Where is the fastest Internet — and why?
Does your Internet speed matter to you? It can be a problem if you experience poor service or, worse, no service. If you have to use a mobile to get coverage or visit a café, you might wonder who can help you get better service. And you might also be curious to find out why some places have better or even astounding Internet speeds.
This article will unpack where the best Internet is and give tips about how you can check on, and improve, your connection speed. You might wish to track down your regional provider as a personal user or improve page load times on your busy website. Whatever your issue, there’s something for everyone.
Which country has the fastest Internet speeds?
Let’s start here. If you have great service, you probably live in one of these locations.
The world’s fastest broadband Internet speed is enjoyed in Singapore, with a rate of 242 megabits per second, more than twice the global average. By contrast, U.S. residents average 171 mbits/s and Canada 156.94 mbits/s. The difference is mainly down to size and investment, with Singapore located in a densely populated small area, having invested billions since 2010 in the latest fiber-optic broadband.
Those lucky residents of gambling and gaming capital Monaco make it into 3rd place for similar reasons. People who live within the borders of banking and finance centers like Switzerland (in 4th place) benefit from fast speeds, too — necessary to those economies. Here, political will leads to high-tech investment.
Andorra (placed 7th) covers a tiny area between Spain and France, and in 2018, completed a renovation of its fiber-optic network and, you guessed it, download speeds shot up. While most of rural France (8th) did not have high-speed Internet, France is most of the way through a fiber-optic upgrade to 80% of their existing network and aiming for 100% coverage.
Further down the list, the U.S. (in 10th place) and Canadian providers (16th – not shown) have more land to cover, but this is not the only reason Internet speeds are slower. At present, millions of U.S. citizens have no, or poor, coverage. This pulls down the figure for average download speeds for the country.
To combat this, America’s President Biden wants to achieve 100% broadband or universal coverage, and plans are afoot to invest $100 billion in Internet infrastructure to service tribal and rural areas. Disenfranchised communities are part of the investment plans because addressing the digital divide will help the economy and make access more equitable across the country.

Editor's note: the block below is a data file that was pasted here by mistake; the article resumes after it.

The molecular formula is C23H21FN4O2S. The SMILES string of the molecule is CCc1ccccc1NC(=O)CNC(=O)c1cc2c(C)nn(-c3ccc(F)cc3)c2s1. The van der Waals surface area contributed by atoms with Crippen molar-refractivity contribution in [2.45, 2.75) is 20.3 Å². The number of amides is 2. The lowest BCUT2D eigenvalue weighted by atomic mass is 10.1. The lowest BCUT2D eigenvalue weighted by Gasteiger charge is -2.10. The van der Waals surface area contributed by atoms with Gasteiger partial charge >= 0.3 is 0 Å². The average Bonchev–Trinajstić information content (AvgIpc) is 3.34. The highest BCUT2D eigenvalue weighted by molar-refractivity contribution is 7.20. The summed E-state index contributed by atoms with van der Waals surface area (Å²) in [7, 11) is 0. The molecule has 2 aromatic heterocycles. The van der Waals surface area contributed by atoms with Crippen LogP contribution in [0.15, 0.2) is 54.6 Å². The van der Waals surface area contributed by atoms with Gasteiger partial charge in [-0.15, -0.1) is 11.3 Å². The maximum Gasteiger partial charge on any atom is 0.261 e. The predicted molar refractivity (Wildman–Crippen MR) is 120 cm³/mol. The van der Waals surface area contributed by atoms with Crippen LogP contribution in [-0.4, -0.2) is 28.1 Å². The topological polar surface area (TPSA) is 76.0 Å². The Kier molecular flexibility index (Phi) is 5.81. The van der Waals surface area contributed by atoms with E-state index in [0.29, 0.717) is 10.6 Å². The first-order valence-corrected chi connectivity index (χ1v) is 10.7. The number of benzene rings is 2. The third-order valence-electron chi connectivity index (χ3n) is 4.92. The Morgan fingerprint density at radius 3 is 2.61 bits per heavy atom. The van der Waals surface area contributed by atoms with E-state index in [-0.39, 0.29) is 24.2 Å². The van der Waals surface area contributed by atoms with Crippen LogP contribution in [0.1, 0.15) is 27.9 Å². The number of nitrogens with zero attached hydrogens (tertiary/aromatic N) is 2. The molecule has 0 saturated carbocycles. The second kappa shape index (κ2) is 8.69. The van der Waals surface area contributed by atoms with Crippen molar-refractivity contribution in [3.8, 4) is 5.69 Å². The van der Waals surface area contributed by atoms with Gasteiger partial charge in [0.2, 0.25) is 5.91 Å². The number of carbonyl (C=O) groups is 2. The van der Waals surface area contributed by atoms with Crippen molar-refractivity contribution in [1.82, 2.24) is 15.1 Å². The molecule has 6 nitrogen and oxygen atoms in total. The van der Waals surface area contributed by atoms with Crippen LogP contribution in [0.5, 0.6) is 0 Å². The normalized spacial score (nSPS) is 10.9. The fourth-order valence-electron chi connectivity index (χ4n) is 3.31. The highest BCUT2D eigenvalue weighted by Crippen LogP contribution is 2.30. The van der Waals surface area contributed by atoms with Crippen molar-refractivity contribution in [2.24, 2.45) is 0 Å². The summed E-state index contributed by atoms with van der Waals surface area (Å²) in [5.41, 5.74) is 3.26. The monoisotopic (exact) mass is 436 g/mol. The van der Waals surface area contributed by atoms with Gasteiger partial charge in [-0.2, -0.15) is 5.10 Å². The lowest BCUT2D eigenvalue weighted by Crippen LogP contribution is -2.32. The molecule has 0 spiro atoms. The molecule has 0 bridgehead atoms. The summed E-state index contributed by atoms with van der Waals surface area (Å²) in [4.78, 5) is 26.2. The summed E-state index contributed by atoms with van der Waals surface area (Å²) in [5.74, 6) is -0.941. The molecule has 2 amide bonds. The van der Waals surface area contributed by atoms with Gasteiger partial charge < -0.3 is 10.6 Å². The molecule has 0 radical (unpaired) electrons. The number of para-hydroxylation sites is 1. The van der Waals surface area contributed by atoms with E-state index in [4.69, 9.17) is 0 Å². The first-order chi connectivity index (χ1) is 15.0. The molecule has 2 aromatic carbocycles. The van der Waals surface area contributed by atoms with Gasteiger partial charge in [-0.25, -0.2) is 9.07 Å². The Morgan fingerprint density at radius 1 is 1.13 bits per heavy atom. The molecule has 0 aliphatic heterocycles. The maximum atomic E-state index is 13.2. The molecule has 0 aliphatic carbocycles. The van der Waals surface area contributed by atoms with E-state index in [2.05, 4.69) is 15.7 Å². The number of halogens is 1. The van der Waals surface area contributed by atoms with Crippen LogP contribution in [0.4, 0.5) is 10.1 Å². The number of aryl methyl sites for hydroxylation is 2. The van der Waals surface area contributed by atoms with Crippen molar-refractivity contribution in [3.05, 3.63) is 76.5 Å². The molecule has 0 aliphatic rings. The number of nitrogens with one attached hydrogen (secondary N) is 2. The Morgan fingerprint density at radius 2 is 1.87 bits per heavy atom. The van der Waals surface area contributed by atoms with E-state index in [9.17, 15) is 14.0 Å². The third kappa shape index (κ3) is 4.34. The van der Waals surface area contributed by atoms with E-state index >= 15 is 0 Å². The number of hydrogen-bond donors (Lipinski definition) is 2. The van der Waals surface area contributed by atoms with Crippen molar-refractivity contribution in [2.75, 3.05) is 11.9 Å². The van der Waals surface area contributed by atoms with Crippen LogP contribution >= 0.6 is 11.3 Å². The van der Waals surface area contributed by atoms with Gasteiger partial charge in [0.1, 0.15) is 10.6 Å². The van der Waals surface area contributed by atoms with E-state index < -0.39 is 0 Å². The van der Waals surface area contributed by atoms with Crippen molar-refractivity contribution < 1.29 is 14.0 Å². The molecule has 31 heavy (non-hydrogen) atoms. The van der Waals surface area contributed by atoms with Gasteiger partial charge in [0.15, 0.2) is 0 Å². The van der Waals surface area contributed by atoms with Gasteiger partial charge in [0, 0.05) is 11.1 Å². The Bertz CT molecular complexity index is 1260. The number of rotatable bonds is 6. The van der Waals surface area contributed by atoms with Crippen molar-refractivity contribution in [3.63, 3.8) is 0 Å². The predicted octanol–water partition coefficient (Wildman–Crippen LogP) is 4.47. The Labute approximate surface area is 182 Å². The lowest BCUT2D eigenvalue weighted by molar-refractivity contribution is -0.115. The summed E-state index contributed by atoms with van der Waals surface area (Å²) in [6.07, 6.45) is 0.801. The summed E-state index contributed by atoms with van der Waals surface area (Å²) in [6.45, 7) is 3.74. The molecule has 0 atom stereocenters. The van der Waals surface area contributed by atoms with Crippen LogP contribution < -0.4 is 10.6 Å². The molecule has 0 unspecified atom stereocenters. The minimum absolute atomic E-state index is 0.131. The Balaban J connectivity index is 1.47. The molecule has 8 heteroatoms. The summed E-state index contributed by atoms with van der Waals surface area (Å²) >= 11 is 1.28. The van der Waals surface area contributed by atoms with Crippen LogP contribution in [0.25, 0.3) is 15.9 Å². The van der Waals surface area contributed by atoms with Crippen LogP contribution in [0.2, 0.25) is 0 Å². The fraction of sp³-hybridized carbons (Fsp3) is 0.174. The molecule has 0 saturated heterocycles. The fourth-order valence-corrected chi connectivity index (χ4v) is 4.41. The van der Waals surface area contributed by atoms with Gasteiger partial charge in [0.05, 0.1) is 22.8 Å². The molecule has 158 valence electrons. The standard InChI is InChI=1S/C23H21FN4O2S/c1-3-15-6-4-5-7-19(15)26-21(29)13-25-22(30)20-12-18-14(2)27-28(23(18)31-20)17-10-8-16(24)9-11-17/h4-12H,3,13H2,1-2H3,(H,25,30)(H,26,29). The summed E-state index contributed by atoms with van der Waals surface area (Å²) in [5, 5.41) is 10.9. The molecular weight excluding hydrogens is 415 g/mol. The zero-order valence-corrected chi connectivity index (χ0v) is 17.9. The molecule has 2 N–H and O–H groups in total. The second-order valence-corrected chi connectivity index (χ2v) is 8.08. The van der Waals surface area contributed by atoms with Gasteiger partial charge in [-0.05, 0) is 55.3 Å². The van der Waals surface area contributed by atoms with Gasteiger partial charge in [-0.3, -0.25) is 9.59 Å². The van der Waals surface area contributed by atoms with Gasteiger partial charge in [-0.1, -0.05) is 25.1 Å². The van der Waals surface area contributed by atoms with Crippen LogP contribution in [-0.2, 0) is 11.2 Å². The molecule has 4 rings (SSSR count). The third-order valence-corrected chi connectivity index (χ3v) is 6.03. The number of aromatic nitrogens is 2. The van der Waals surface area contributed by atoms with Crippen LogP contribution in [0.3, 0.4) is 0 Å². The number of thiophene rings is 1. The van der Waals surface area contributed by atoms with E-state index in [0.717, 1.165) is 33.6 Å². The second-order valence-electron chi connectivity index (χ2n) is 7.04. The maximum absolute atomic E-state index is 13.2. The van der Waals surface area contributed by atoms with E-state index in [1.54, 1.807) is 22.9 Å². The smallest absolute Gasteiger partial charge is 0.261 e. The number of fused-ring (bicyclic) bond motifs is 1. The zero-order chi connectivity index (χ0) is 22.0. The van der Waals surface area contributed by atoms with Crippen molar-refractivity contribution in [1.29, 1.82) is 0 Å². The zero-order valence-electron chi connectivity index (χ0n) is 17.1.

The U.K didn’t feature in the top 20, coming in at 47th with download Mbit/s speeds around 82.84. This is largely due to the slow rollout of fiber-optic cable by major Internet Service Provider Openreach (British Telecom). The replacement of old copper cabling has allowed cities and busy towns to get a speed boost, leaving less populated areas and counties far behind.
Here’s a table breaking down the speeds of the top ten countries:
|Average download speed (Mbits/s) |
You may not have expected to see Romania at number 6, but this is the result of ‘people power.’ A curious combination of technology-educated graduates and the lack of services in the 1990s led to a huge demand for Internet services. But major ISPs didn’t invest in providing high speeds. So people built their own networks and cable systems, and some went as far as hanging cables on trees and hacking into public telephone poles. Today, ISPs invest heavily in Romania. Hungary, coming in 9th, also developed its fast Internet service through a combination of people power and intense competition.
One country to watch is Japan (further down at number 20). We may see its ranking improve post-2021. A recent Internet technology project produced Internet transfer speeds of 319 Terabits per second using rare earth minerals, new fiber-optic technology, and fancy lasers. Researchers proved such speeds would allow you to download a video game instantly. (Here’s hoping Japan’s innovation gets taken up by ISPs everywhere).
Mobile Internet speeds
There are some differences in rankings for mobile Internet speeds. Canada claims the top spot, and its provision is largely due to economic factors. Three privately owned, hugely successful communications networks prove efficient cooperation can result in top service. South Korea has a large gaming industry and enjoys high investment, enjoying the number two spot.